Based on a 2004 Danish film about a man sent to war in Afghanistan (hundreds of our allies are from Denmark) and the burgeoning relationship between a troublesome brother back home and the soldier's wife, Brothers is a simple tale. It's a "coming home" drama which Hollywood has covered thoroughly since Vietnam — mixed with the lethal sibling tension that's been a recurring theme in literature for thousands of years.
A film with such basic elements requires an experienced filmmaker who knows how to coax freshness out of hiding and help the story find its own legs. By that measure, Irish master Jim Sheridan is a caretaker par excellence. Brothers brushes the surface of elements that Sheridan has already dug deep in: torture, injustice and the fragility of brotherhood (In the Name of the Father); a troubled ex-con (The Boxer) and siblings under duress (In America).
Sheridan's stellar past work informs and uplifts Brothers and brings out some of the best performances of the year and, in the case of Tobey Maguire as the Marine brother and Natalie Portman as his wife, the best of their careers. Just before he's to be shipped to Afghanistan, Capt. Sam Cahill (Maguire) picks up his brother Tommy (Jake Gyllenhaal) from prison. Tommy seems to be on a path of self-destruction that would take an earth-shattering event to right. That event comes when Sam's helicopter goes down and he's presumed dead. Back home, Tommy is shaken straight and takes up handiwork around his brother's house and, eventually, playtime with Sam's kids.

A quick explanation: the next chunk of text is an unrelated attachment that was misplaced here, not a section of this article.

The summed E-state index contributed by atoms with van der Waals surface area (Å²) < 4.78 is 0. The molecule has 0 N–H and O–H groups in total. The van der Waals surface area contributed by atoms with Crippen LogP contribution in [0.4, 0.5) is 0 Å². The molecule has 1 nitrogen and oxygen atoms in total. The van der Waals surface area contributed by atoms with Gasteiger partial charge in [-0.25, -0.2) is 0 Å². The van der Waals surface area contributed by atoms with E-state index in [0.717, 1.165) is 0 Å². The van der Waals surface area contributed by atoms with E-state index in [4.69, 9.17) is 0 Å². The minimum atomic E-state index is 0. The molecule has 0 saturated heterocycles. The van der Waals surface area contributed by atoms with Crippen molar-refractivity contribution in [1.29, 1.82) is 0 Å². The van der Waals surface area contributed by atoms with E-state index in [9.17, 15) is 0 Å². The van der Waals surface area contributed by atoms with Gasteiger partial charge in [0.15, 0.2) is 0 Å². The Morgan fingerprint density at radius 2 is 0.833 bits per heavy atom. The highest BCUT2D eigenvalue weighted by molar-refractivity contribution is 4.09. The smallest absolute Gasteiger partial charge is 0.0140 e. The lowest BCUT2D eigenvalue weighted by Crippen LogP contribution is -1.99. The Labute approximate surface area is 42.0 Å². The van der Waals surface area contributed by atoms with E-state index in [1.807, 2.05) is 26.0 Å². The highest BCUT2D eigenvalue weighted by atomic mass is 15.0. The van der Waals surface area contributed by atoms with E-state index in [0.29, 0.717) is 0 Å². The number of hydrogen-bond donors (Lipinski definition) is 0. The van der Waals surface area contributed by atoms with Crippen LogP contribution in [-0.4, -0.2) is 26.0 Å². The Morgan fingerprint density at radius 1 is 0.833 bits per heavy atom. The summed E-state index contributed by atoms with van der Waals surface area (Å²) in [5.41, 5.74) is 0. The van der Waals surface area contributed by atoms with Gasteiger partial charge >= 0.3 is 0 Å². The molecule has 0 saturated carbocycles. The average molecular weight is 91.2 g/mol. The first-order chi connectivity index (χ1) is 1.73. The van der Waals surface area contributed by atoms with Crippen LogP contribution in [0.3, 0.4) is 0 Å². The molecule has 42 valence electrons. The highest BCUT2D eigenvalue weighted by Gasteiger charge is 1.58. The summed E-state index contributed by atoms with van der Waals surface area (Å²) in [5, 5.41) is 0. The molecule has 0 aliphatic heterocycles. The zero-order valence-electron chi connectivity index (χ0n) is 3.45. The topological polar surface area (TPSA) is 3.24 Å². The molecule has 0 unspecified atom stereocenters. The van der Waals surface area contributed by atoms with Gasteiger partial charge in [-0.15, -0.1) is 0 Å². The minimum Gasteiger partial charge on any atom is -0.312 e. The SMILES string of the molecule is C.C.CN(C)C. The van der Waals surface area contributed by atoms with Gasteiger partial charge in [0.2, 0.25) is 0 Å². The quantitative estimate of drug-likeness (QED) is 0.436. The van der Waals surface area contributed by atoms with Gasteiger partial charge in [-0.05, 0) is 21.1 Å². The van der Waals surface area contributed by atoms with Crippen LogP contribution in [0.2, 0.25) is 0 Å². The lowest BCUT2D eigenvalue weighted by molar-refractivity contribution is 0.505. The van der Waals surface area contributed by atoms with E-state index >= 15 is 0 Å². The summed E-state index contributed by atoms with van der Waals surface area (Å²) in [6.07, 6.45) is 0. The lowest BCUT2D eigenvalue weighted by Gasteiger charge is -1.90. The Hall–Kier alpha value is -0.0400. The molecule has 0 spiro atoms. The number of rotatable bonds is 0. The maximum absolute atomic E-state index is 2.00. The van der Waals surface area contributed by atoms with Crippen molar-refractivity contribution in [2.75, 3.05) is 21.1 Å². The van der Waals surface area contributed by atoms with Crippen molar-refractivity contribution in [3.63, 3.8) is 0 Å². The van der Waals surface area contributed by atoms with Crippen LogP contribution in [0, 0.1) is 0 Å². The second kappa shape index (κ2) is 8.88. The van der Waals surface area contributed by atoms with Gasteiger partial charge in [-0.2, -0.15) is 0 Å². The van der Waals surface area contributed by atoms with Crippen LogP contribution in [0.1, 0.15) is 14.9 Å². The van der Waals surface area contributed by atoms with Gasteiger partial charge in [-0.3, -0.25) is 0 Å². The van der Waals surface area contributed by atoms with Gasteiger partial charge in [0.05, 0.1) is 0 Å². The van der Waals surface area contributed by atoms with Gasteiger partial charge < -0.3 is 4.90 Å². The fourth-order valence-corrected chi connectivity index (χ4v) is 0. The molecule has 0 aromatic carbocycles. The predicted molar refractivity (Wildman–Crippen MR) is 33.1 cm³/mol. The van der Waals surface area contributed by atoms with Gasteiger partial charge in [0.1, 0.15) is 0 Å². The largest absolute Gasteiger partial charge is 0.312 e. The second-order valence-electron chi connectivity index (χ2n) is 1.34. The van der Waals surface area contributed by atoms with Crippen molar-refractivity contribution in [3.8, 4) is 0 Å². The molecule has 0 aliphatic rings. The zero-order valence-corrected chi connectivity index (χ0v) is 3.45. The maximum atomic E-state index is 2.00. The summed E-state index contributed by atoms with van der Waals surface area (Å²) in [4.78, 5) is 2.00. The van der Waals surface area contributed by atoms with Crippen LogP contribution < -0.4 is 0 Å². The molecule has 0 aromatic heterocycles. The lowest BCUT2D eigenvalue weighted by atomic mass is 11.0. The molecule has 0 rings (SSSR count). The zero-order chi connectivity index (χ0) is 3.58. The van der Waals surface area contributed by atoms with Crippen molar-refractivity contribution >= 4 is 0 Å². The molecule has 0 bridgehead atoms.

Meanwhile, Sam and a fellow soldier are being tortured in a prisoner camp in the caves of Afghanistan. Sam is put to the test with months of malnutrition and mental torment. When his rescue comes, his menacing, gaunt expression and steely eyes tell us (and his grateful family back home) that something is amiss. Sam can't adjust to his old life, especially his daughters (as the oldest, 10-year-old actress Bailee Madison shows natural instinct), and things spiral downward in raw, primal fashion.
Gyllenhaal, as the brother left to clean up the mess, again proves he's one of the finest actors working today, with a turn that flirts with many levels of melodrama but always stays at a realistic keel. When he reminds Sam at various stages, "I'm your brother," he delivers it fully loaded with subtext — sometimes as comfort, other times as an accusation.
Maguire and Portman were both blessed with preternatural emotive ability at an early age but have struggled to play adults. Here Portman takes a step toward believability as a parent, while Maguire chews up the screen as the proud offspring of a military man. Maguire's presence, whether trance-like, hesitantly warm or explosively dangerous, fills every room he enters. — Justin Strout